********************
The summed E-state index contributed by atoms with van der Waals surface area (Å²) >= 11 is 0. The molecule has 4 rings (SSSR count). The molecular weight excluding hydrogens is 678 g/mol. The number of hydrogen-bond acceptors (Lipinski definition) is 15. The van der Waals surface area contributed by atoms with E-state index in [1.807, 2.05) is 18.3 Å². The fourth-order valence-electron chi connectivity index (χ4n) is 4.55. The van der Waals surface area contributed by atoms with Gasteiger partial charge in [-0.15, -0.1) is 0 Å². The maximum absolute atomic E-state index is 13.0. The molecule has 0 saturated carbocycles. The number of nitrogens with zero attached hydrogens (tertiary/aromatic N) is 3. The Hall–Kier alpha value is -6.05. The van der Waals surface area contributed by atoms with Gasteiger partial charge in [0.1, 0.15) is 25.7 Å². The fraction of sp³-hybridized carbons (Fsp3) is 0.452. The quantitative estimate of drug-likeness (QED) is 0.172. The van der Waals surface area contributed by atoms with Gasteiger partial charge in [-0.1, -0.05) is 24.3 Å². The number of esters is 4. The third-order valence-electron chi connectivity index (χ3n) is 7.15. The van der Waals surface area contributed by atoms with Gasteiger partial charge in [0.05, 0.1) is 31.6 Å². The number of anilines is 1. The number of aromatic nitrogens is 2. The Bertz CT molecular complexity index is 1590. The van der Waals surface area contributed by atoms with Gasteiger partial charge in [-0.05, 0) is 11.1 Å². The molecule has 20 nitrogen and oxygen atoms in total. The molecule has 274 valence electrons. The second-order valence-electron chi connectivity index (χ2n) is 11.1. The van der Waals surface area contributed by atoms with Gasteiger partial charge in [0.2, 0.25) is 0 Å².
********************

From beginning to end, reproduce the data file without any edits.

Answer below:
The summed E-state index contributed by atoms with van der Waals surface area (Å²) >= 11 is 0. The molecule has 4 rings (SSSR count). The molecular weight excluding hydrogens is 678 g/mol. The number of hydrogen-bond acceptors (Lipinski definition) is 15. The van der Waals surface area contributed by atoms with E-state index in [1.807, 2.05) is 18.3 Å². The fourth-order valence-electron chi connectivity index (χ4n) is 4.55. The van der Waals surface area contributed by atoms with Gasteiger partial charge in [-0.15, -0.1) is 0 Å². The maximum absolute atomic E-state index is 13.0. The molecule has 0 saturated carbocycles. The number of nitrogens with zero attached hydrogens (tertiary/aromatic N) is 3. The Hall–Kier alpha value is -6.05. The van der Waals surface area contributed by atoms with Gasteiger partial charge in [0.1, 0.15) is 25.7 Å². The fraction of sp³-hybridized carbons (Fsp3) is 0.452. The quantitative estimate of drug-likeness (QED) is 0.172. The van der Waals surface area contributed by atoms with Gasteiger partial charge in [-0.1, -0.05) is 24.3 Å². The number of esters is 4. The third-order valence-electron chi connectivity index (χ3n) is 7.15. The van der Waals surface area contributed by atoms with Gasteiger partial charge in [0.05, 0.1) is 31.6 Å². The number of anilines is 1. The number of aromatic nitrogens is 2. The Bertz CT molecular complexity index is 1590. The van der Waals surface area contributed by atoms with Gasteiger partial charge in [-0.05, 0) is 11.1 Å². The molecule has 20 nitrogen and oxygen atoms in total. The molecule has 274 valence electrons. The second-order valence-electron chi connectivity index (χ2n) is 11.1. The van der Waals surface area contributed by atoms with Gasteiger partial charge in [0.2, 0.25) is 0 Å².